Mischief Night Vs Halloween

Discussion in 'Notes & Queries' started by Zeke Newbold, Oct 27, 2016.

  1. Zeke Newbold

    Zeke Newbold Carbon based biped.

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    Halloween is dawning - they even mark it in Russia these days, or the young do so in the major citites at least. It's that globalised.

    I grew up in the seventies in the Northwest of England. My memory of that time is that Halloween was known about but was far from being the commecialised party event that it has since become. What we did have instead was Mischief Night - at least in the North we did.

    I am vague about dates but I recall Mischief Night as being somewhere near Halloween (Wikipedia puts it at 4th November, which doesn't sit with me somehow). It was a big event, known about on a folk level (I don't think the media promoted it and I can't believe our parents would have told us about it!) in which kids, really young kids, were given licence to run riot for the night. I have spoken to southerners who have no memory of it, so it belongs to - at the very least - the north of Crewe.

    Looking back on it ( and of course, it's a reinterpreted memory we're talking about here) I feel vaguely shocked at the fact that we were allowed to get a way with what we did. I recall ringing door bells and scarpering, nicking people'sgates and even someone sticking `bangers` in people's exhaust pipes - and generally seriously winding up older people. (I suppose it was `trick or treat` minus the request, or expectation, of any treat).

    As for Halloween: yeah we sort of marked it with apple bobbing and I recall holding and (to my shame) dropping) a jack-o-lantern - made out of a turnip (I don't think I'd seen a real live pumpkin intil the late eighties at least!) But Mischief Night was the big event.

    Do other's memories tally with this?
     
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  2. McAvennie

    McAvennie Justified & Ancient

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    I'd never heard of it until recently, seems to be a NW England thing and largely an excuse for "legalized" troublemaking....
     
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  3. kamalktk

    kamalktk Justified & Ancient

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    The Purge, junior edition.
     
  4. JamesWhitehead

    JamesWhitehead Piffle Prospector

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    I think Zeke has confessed on another thread to coming from the same town I do! Maybe not quite the same era.

    Anyway, November 4th was definitely Mischief Night in the sixties. It was never a licensed season of folly: people deplored it and wanted kids hanged for taking their gates off.

    Most of the people I knew had their gates wired on to prevent this stereotyped prank. Letting off bangers was the main nuisance of the evening, though these were the days of the rip-rap, which posh folk called the Chinese Jumping Cracker - now illegal. I do remember dodging these on a few occasions when they were launched on unsuspecting pedestrians from side alleys. Larger firework misuse was rare but only, I suspect, on expense grounds.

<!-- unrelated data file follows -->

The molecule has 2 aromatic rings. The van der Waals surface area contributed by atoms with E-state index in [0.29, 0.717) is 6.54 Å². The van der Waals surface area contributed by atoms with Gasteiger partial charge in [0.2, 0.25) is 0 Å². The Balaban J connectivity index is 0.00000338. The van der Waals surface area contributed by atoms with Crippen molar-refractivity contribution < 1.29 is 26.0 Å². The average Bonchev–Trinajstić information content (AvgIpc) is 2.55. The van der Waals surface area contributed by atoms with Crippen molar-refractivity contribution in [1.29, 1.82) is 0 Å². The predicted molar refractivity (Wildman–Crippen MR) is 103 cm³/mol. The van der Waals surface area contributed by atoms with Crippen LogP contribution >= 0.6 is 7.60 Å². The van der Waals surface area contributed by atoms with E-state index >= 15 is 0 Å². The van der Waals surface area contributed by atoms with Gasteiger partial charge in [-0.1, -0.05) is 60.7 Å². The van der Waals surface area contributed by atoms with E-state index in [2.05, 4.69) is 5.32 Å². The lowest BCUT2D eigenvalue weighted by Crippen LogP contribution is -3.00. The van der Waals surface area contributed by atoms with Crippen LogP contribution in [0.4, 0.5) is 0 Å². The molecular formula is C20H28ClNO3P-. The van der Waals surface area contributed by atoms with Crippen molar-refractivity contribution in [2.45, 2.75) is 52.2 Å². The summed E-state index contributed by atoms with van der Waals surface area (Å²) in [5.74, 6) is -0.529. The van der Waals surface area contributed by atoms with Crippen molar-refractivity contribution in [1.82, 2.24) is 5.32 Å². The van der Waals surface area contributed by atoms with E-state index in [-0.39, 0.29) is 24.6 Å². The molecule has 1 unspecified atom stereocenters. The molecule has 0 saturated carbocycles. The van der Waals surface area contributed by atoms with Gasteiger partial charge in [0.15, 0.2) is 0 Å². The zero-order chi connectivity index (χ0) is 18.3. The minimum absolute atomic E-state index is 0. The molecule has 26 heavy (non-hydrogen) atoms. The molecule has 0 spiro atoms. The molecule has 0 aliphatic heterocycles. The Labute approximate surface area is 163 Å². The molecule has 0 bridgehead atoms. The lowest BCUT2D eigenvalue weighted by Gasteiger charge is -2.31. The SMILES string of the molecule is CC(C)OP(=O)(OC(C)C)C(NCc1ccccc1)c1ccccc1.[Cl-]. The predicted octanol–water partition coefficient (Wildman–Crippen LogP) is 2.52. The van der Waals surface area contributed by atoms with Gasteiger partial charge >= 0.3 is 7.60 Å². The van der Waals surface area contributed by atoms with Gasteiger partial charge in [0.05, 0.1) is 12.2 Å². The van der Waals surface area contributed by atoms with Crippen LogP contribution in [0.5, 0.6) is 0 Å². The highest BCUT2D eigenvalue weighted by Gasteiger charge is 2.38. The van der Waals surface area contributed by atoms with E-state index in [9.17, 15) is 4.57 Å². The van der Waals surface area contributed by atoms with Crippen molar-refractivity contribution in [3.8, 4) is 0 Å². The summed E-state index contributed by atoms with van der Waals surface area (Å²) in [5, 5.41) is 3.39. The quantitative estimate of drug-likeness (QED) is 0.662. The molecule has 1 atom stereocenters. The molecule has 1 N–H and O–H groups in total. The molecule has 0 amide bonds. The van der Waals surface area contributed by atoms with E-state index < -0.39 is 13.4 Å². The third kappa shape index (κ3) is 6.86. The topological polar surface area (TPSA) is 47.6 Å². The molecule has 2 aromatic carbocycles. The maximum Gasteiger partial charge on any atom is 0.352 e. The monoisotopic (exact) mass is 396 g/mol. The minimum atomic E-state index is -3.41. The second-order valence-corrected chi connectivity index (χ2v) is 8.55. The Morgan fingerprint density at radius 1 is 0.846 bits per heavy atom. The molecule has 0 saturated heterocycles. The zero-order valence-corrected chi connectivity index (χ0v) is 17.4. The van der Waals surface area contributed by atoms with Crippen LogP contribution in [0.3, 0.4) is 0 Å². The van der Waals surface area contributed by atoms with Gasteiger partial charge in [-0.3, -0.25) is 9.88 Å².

Ringing door-bells and scarpering was something I took part in and I have an utterly beserk memory of watching a friend post lit safety-matches down the fuel-pipe of a van! Such were the days! They only feel safe because we survived them.

    Supporting the firework industry was a local duty!

    Actually, Excelsior were regarded as a bit crap, before they went up in flames. I think the industry has gone back to China now. :(
     
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  5. hunck

    hunck Justified & Ancient

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    Me neither. Never heard of it 'til reading it here. Certainly not done to my knowledge dahn sarf & would have been frowned upon round my way.

    So now we've got Halloween, Mischief Night & Guy Fawkes within 6 days..

    Halloween was never a big thing when I was young - strictly Guy Fawkes only. And lets be honest, Guy Fawkes is the best of the lot - fireworks, bonfires, snacks. Halloween you're going to grow out of once you're older than 9..
     
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  6. Krepostnoi

    Krepostnoi Hoarse Bronzeman

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    I grew up in Bradford. Mischief Night was definitely a thing, and it was definitely November 4, too. I don't remember getting up to any particular high (or low) jinks beyond knocking on doors and running away, but was aware of - pretty nasty - tricks like putting dog eggs in paper bags and setting the bag on fire on the doorstep of the poor sap whose door you'd just knocked on, in the hope that when they open the door, they stamp the fire out. Gluing drawing pins to doorbells was another very vindictive one I recall - the vicious detail being that you dip the point in the dog turd first, in the hope that your victim would lick the jabbed finger. That's tantamount to biological warfare :eek: I also have vague memories that other people's bonfires were key targets - to light them a day early. I have to say, I don't know if anyone actually did any of this - it's more like a sub-set of urban legends: you'll never guess what so-and-so's mate did.

    I went trick-or-treating once as a child, in the early 1980s. It was already an accepted practice in Bradford by then. Like Zeke, I, too, had a turnip lantern rather than any of yer high-falutin' pumpkins. My "trick" was going to be to crush some of the garlic pearl capsules my mum was fond of taking - they didn't half reek if they did get punctured or broken. I don't think I got the opportunity to use them, though.
     
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  7. escargot

    escargot Beloved of Ra

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    There was no tradition of Mischief Night in Crewe that I remember. Halloween was celebrated with apple-bobbing and witchy costumes for children, but the big event was Bonfire Night.